The lower levels of Boylston Street were a charnel house. The blast doors to the secure underground section of the building had reopened on their own after slamming shut when something down there had set off the alarm a couple of hours ago. A truly freaky experience, if you asked me, even in my line of work. No one asked.
I went down there with my partner, Wolf Dieter, and a couple of the other Global International Trouble Consultant strike teams along with Jim Murphy, our fearless leader. Murphy looked like he should be an Irish cop in Victorian Boston, and he had all the prejudices they had too, from what I’ve found out over the years. It was part of the reason he didn’t like me, because I was one of the “colored” people. The other part was because I had been in prison. Asshole.
We were all armed to the teeth, so I wasn’t too worried about monsters. I was more worried about the blast doors slamming down again and not opening this time. They were made to hold in shit that I didn’t want to think about. I was also worried about our pet hacker, Keno Inuzaka, who had been on the wrong side of the doors. I wasn’t surprised when Wolf joined me in heading for Keno’s room.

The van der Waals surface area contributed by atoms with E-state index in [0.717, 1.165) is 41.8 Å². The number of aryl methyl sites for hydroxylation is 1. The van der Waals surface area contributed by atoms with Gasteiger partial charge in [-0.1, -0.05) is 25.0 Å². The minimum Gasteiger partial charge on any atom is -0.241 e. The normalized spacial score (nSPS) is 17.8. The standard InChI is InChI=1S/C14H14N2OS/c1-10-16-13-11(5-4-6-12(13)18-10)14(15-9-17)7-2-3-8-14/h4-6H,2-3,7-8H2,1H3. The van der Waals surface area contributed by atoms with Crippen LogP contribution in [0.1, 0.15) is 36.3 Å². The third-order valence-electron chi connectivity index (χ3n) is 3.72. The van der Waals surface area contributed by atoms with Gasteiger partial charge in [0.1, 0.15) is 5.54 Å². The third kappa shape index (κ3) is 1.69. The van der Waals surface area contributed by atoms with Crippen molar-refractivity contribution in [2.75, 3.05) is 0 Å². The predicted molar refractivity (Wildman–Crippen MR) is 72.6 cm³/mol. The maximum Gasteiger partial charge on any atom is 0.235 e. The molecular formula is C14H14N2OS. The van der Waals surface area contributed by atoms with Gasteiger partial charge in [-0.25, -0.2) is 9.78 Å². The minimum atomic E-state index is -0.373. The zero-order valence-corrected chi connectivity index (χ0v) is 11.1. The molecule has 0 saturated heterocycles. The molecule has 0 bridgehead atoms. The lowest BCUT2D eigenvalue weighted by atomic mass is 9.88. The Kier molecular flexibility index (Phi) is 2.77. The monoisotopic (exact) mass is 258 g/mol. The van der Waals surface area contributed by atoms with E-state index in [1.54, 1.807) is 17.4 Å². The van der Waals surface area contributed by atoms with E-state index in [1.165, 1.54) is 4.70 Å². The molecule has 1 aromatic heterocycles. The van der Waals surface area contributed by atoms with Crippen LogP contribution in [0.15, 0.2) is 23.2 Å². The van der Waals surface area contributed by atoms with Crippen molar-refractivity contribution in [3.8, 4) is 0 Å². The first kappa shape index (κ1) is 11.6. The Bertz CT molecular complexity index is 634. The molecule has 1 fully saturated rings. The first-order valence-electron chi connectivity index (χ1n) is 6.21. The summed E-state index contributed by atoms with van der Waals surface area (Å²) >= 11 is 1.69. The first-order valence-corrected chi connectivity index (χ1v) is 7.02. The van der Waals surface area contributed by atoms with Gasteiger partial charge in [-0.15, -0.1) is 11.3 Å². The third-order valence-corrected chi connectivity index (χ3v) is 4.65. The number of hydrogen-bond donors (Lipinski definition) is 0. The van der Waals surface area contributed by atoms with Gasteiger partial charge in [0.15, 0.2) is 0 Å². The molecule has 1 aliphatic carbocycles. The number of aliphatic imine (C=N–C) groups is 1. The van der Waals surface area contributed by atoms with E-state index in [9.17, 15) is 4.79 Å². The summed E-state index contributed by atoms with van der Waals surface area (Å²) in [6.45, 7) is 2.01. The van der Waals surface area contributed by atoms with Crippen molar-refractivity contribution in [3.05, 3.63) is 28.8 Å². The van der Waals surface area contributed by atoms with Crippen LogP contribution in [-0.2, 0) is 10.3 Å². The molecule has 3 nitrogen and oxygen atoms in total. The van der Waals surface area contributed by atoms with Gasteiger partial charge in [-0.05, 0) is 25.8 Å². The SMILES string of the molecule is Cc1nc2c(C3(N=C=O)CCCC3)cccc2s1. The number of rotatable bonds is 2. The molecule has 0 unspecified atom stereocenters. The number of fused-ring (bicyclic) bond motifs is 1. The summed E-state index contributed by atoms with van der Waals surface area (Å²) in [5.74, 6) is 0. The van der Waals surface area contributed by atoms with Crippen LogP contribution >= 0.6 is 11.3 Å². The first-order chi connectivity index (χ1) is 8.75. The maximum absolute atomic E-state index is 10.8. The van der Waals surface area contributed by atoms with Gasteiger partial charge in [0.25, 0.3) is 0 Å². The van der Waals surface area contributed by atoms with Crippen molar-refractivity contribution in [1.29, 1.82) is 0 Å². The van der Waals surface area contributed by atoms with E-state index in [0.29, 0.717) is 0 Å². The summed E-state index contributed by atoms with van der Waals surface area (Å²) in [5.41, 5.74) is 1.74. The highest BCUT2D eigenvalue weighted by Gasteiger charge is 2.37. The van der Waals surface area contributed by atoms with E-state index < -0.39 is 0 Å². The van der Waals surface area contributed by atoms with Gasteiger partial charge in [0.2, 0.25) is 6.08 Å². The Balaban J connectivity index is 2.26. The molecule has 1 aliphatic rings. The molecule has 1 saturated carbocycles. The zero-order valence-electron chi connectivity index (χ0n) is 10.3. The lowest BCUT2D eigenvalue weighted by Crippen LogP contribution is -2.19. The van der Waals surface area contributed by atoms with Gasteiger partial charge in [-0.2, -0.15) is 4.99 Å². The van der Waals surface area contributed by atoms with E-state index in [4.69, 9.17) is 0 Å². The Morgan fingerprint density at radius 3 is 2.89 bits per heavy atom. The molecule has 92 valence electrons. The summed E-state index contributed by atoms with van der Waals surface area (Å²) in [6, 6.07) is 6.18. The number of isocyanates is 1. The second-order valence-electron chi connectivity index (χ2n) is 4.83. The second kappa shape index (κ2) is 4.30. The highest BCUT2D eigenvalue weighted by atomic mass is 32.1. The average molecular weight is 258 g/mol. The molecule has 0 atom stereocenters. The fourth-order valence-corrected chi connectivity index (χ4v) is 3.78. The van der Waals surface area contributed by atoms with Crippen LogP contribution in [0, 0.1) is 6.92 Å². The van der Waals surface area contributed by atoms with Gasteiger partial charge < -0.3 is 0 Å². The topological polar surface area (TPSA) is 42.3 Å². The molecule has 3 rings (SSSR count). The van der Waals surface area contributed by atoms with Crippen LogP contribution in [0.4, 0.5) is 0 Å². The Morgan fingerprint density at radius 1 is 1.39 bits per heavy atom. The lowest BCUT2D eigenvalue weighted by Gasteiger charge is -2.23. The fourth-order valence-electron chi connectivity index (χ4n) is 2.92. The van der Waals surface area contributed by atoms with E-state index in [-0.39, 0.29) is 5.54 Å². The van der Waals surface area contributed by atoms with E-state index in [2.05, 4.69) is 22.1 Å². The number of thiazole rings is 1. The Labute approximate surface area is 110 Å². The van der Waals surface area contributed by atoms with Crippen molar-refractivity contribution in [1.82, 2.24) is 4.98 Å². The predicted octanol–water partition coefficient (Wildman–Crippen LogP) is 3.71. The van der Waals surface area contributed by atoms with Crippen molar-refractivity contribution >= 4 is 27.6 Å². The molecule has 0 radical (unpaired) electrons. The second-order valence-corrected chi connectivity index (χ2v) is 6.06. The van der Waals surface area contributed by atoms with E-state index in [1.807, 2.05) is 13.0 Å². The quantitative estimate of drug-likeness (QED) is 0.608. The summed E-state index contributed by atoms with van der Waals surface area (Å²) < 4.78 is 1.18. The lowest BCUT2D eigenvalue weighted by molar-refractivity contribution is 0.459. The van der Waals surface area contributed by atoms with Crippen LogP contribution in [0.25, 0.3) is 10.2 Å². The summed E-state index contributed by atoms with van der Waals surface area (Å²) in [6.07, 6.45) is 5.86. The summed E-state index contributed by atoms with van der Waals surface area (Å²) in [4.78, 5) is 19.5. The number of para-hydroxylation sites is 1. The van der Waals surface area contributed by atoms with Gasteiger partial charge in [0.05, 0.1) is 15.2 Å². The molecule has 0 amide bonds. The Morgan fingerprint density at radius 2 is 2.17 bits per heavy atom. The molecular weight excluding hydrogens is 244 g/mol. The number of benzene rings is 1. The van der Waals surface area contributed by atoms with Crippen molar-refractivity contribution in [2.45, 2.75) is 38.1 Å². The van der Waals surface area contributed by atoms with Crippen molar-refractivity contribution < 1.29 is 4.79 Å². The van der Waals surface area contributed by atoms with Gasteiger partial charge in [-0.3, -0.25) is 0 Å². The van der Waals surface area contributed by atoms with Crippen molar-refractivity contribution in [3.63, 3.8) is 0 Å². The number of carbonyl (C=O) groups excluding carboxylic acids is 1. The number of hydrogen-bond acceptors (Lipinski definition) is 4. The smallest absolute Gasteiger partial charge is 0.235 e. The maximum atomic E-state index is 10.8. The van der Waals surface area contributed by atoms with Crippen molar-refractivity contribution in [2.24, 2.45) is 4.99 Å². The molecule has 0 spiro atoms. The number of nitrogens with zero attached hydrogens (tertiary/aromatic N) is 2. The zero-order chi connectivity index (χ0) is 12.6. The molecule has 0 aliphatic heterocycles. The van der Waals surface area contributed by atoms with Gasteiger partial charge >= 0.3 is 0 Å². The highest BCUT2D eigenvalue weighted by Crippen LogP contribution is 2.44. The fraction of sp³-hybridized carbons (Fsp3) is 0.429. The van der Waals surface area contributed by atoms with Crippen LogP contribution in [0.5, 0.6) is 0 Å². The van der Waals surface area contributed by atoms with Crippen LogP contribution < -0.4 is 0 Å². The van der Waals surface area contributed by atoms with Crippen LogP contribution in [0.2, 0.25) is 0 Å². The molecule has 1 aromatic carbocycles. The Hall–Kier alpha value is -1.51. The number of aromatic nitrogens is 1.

Wolf was my partner on a lot of Global International assignments. He was in his mid-twenties, a German national who was in Boston because of trouble back home. I didn’t ask him about it, and he didn’t tell me. He was a good guy, for an ex-cop. The cop still showed in his buzzed blond hair and his formal manner. He made a good impression when we met the clients. I never did, being an ex-con. For some reason the scars and tats put people off, along with my lack of tact.
Global International was a mercenary organization that was actually a cover for a quasi-governmental agency, called the “Trust” of all things, which hunted monsters, those things that went bump in the night or whenever they fucking felt like it. Not just those monsters you saw out of Hollywood like vampires and werewolves, but creatures that made those things look like gentle lambs.
We didn’t always play by the rules, because the monsters didn’t. Keno was one of the people we’d broken the rules for.